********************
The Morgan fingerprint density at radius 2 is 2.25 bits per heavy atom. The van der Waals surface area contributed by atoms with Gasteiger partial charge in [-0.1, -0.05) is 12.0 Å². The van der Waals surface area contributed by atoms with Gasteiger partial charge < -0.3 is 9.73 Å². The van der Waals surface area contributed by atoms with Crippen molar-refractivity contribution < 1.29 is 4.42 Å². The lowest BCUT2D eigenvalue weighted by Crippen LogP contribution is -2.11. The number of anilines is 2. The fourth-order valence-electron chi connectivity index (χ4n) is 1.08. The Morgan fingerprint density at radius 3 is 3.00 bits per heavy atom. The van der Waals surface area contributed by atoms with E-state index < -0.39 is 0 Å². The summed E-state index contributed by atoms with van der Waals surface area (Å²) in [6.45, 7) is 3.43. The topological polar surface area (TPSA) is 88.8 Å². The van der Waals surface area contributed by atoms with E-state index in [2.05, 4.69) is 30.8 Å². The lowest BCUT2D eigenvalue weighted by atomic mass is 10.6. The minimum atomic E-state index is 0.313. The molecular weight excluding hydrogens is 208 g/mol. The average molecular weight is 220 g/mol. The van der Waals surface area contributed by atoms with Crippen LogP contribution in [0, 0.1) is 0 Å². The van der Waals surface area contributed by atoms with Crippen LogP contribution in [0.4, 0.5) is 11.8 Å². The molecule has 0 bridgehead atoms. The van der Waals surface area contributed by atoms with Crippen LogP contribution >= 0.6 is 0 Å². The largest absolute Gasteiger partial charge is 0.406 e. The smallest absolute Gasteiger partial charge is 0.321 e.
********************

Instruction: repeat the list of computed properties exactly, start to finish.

The Morgan fingerprint density at radius 2 is 2.25 bits per heavy atom. The van der Waals surface area contributed by atoms with Gasteiger partial charge in [-0.1, -0.05) is 12.0 Å². The van der Waals surface area contributed by atoms with Gasteiger partial charge < -0.3 is 9.73 Å². The van der Waals surface area contributed by atoms with Crippen molar-refractivity contribution < 1.29 is 4.42 Å². The lowest BCUT2D eigenvalue weighted by Crippen LogP contribution is -2.11. The number of anilines is 2. The fourth-order valence-electron chi connectivity index (χ4n) is 1.08. The Morgan fingerprint density at radius 3 is 3.00 bits per heavy atom. The van der Waals surface area contributed by atoms with E-state index < -0.39 is 0 Å². The summed E-state index contributed by atoms with van der Waals surface area (Å²) in [6.45, 7) is 3.43. The topological polar surface area (TPSA) is 88.8 Å². The van der Waals surface area contributed by atoms with E-state index in [2.05, 4.69) is 30.8 Å². The lowest BCUT2D eigenvalue weighted by atomic mass is 10.6. The minimum atomic E-state index is 0.313. The molecular weight excluding hydrogens is 208 g/mol. The average molecular weight is 220 g/mol. The van der Waals surface area contributed by atoms with Crippen LogP contribution in [0, 0.1) is 0 Å². The van der Waals surface area contributed by atoms with Crippen LogP contribution in [0.4, 0.5) is 11.8 Å². The molecule has 0 bridgehead atoms. The van der Waals surface area contributed by atoms with Crippen LogP contribution >= 0.6 is 0 Å². The largest absolute Gasteiger partial charge is 0.406 e. The smallest absolute Gasteiger partial charge is 0.321 e.